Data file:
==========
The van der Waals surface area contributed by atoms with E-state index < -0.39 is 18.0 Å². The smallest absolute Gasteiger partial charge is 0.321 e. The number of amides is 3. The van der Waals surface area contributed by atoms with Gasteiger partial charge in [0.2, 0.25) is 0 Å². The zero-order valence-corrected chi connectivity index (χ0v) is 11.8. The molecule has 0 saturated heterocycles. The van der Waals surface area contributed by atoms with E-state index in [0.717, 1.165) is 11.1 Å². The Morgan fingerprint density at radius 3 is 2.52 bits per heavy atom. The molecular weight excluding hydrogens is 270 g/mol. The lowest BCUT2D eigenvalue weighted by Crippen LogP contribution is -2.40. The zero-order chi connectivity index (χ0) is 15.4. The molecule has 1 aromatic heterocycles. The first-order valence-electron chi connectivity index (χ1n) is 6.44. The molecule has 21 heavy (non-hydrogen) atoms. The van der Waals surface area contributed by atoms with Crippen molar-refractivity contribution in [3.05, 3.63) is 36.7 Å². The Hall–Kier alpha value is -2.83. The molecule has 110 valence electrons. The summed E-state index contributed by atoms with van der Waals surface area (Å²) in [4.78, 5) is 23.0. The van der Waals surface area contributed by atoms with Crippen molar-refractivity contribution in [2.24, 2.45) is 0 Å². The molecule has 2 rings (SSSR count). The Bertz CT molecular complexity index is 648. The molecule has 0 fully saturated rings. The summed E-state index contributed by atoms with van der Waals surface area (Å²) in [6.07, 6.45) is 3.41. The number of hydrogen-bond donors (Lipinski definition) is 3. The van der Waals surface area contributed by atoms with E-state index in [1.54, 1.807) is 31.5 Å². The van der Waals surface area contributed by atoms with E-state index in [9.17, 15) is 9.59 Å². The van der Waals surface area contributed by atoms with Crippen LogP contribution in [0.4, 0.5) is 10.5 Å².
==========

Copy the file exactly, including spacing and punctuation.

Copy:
The van der Waals surface area contributed by atoms with E-state index < -0.39 is 18.0 Å². The smallest absolute Gasteiger partial charge is 0.321 e. The number of amides is 3. The van der Waals surface area contributed by atoms with Gasteiger partial charge in [0.2, 0.25) is 0 Å². The zero-order valence-corrected chi connectivity index (χ0v) is 11.8. The molecule has 0 saturated heterocycles. The van der Waals surface area contributed by atoms with E-state index in [0.717, 1.165) is 11.1 Å². The Morgan fingerprint density at radius 3 is 2.52 bits per heavy atom. The molecular weight excluding hydrogens is 270 g/mol. The lowest BCUT2D eigenvalue weighted by Crippen LogP contribution is -2.40. The zero-order chi connectivity index (χ0) is 15.4. The molecule has 1 aromatic heterocycles. The first-order valence-electron chi connectivity index (χ1n) is 6.44. The molecule has 21 heavy (non-hydrogen) atoms. The van der Waals surface area contributed by atoms with Crippen molar-refractivity contribution in [3.05, 3.63) is 36.7 Å². The Hall–Kier alpha value is -2.83. The molecule has 110 valence electrons. The summed E-state index contributed by atoms with van der Waals surface area (Å²) in [4.78, 5) is 23.0. The van der Waals surface area contributed by atoms with Crippen molar-refractivity contribution in [2.24, 2.45) is 0 Å². The molecule has 2 rings (SSSR count). The Bertz CT molecular complexity index is 648. The molecule has 0 fully saturated rings. The summed E-state index contributed by atoms with van der Waals surface area (Å²) in [6.07, 6.45) is 3.41. The number of hydrogen-bond donors (Lipinski definition) is 3. The van der Waals surface area contributed by atoms with E-state index in [1.54, 1.807) is 31.5 Å². The van der Waals surface area contributed by atoms with E-state index in [9.17, 15) is 9.59 Å². The van der Waals surface area contributed by atoms with Crippen LogP contribution in [0.4, 0.5) is 10.5 Å².